RBI Monetary Policy: The rate-setting committee chose to maintain its ‘withdrawal of accommodation’ approach.
The Reserve Bank of India’s (RBI) Monetary Policy Committee (MPC) decided not to raise the repo rate on Thursday. RBI Governor Shaktikanta Das stated at the announcement that the MPC made the decision unanimously.
“The MPC unanimously decided to keep the policy change unchanged at 6.5 percent,” Das added.
“The MPC’s cumulative rate hike of 250 basis points is percolating through the economy, and its full impact should keep inflationary pressures in check in the coming months.” Monetary policy would have to be carefully managed to keep inflation on track with the aim. In light of this, the MPC decided to maintain the policy repo rate at 6.50 percent,” he added.
Das went on to say that the MPC opted to maintain its “withdrawal of accommodation” stance by a vote of 5 to 6. “Jayanth R Varma expressed reservations about this part of the resolution,” he explained.
He also stated that the MPC will make other judgments “as quickly and appropriately as required.”
According to a Business Standard survey conducted last week, the central bank is projected to hold the repo rate constant at 6.5 percent.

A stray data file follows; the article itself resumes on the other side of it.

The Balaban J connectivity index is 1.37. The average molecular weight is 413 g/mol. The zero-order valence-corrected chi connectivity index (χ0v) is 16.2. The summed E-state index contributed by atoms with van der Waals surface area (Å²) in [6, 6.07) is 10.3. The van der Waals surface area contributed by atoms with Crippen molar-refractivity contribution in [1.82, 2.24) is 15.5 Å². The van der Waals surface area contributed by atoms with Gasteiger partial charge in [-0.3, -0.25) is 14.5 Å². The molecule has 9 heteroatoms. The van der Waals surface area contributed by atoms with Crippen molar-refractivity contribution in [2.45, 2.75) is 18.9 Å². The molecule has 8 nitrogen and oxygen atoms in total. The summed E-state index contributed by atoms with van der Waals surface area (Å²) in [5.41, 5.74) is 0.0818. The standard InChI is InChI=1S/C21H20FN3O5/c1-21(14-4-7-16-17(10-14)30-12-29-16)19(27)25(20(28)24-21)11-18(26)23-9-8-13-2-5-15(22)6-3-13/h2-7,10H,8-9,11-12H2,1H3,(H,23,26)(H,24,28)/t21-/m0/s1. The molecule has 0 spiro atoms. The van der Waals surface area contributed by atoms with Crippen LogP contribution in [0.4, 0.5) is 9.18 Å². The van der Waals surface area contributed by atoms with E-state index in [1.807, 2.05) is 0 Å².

He also added that the MPC will issue other decisions “as quickly and appropriately as required.”
According to a Business Standard poll conducted last week, the central bank is expected to keep the repo rate at 6.5 percent unchanged.
Das also stated in his address that India’s foreign reserves remained at $595.1 billion on June 2. Furthermore, the current account deficit is predicted to have narrowed significantly in the final quarter of the previous fiscal year and “should be eminently manageable” in FY24.
Between May 2022 and February 2023, the RBI raised the repo rate by 250 basis points to 6.5 percent. The MPC voted to stop raising interest rates in April 2023. RBI Governor Shaktikanta Das stressed that it was a pause, not a pivot, and that more tightening was still possible.
In his speech, Das also revealed that India’s foreign reserves stood at $595.1 billion on June 2. In addition, the current account deficit is expected to have shrunk dramatically in the last quarter of the previous fiscal year and “should be eminently manageable” in FY24.
The RBI hiked the repo rate by 250 basis points to 6.5 percent between May 2022 and February 2023. The MPC voted in April 2023 to cease rising interest rates. RBI Governor Shaktikanta Das emphasized that the move was only a pause, not a pivot, and that more tightening was still conceivable.
The MPC also resolved, by a five-to-one vote, to keep the focus on gradually reducing accommodation to ensure that inflation gradually aligns with the objective while sustaining growth.